Hitler then switched his attentions to Stalingrad and the Caucasus Region. Once again the German Blitzkrieg swept the Red Army away, but once again, the Red Army gradually stiffened its resistance. This led to the brutal battle for Stalingrad itself. The Red Army was squeezed into an ever shrinking pocket inside the city. However, to the East of the city, General Georgy Zhukov was building up a huge force of tanks (T-34 Mediums and KV-1 Heavies) ready for a counter-attack against the German 6th Army. When this counter-attack was launched, the 6th Army found itself surrounded to the west of Stalingrad. German losses became so great that the commander of 6th Army, General Friedrich von Paulus asked Hitler for permission to surrender. As usual Hitler refused, ordering von Paulus to fight to the last man, and promoting him to Field Marshall (Hitler's thinking behind this promotion was purely cynical, as it was known that no German Field Marshall had ever surrendered). Paulus However disobeyed, knowing that the battle for Stalingrad was lost, and himself and 91,000 men (all that remained of 6th Army) surrendered to the Red Army. Of those 91,000 men, only 6,000 ever returned home to Germany. This was the turning point of the war on the Eastern Front.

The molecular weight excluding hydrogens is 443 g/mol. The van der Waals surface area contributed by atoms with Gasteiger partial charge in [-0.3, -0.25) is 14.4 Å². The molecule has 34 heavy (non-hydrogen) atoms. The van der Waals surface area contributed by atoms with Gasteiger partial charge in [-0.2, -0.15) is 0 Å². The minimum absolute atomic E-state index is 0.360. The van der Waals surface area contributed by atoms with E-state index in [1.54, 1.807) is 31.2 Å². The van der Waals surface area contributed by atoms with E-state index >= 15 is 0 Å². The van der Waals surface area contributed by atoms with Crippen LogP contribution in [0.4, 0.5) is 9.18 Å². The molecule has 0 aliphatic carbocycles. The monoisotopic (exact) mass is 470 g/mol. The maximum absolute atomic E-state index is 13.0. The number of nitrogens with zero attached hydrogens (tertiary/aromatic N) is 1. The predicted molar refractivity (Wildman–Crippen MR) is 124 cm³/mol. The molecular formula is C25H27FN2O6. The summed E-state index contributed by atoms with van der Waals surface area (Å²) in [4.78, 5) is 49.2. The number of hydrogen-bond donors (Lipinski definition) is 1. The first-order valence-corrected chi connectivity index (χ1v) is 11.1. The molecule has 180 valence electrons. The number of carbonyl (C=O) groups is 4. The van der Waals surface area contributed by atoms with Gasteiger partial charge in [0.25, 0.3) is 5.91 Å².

In the Meantime, In the Western Desert of North Africa, the British 8th Army faced first the Italian Army, then later Rommel's Deutsch AfrikaKorps, DAK, more commonly known as the Africa Corps. After Rommel first arrived On the 14th February 1941, he quickly made his mark in March of that year by launching an offensive that retook most of Cyrenaica. The rest of the Western Desert campaign saw the Allied and Axis forces involved in a series of seesaw offensives, which included the British offensives Operation Battleaxe and Operation Crusader. These two offensives saw the British committing their Armour to near suicidal frontal attacks (in the tradition of the Cavalry Charges of old) against lines of German Anti-Tank Guns, which included the dreaded FLAK 88s. The main British Tanks during this period were the Infantry Tank Mk 2 Matilda 2, and the A15 Crusader Cruiser Tank. The Matilda 2 was well armoured but slow moving and, until the Germans started to use Their FLAK 88s in the Anti-Tank role, nothing could penetrate its armour. However its 2 Pounder main gun was useless for Infantry Support as it only fired solid shot. The Crusader tank meanwhile was a disastrously unreliable tank. It was constantly breaking down due to mechanical failure. However, when used en-mass it did enjoy some success during Operations Battleaxe and Crusader.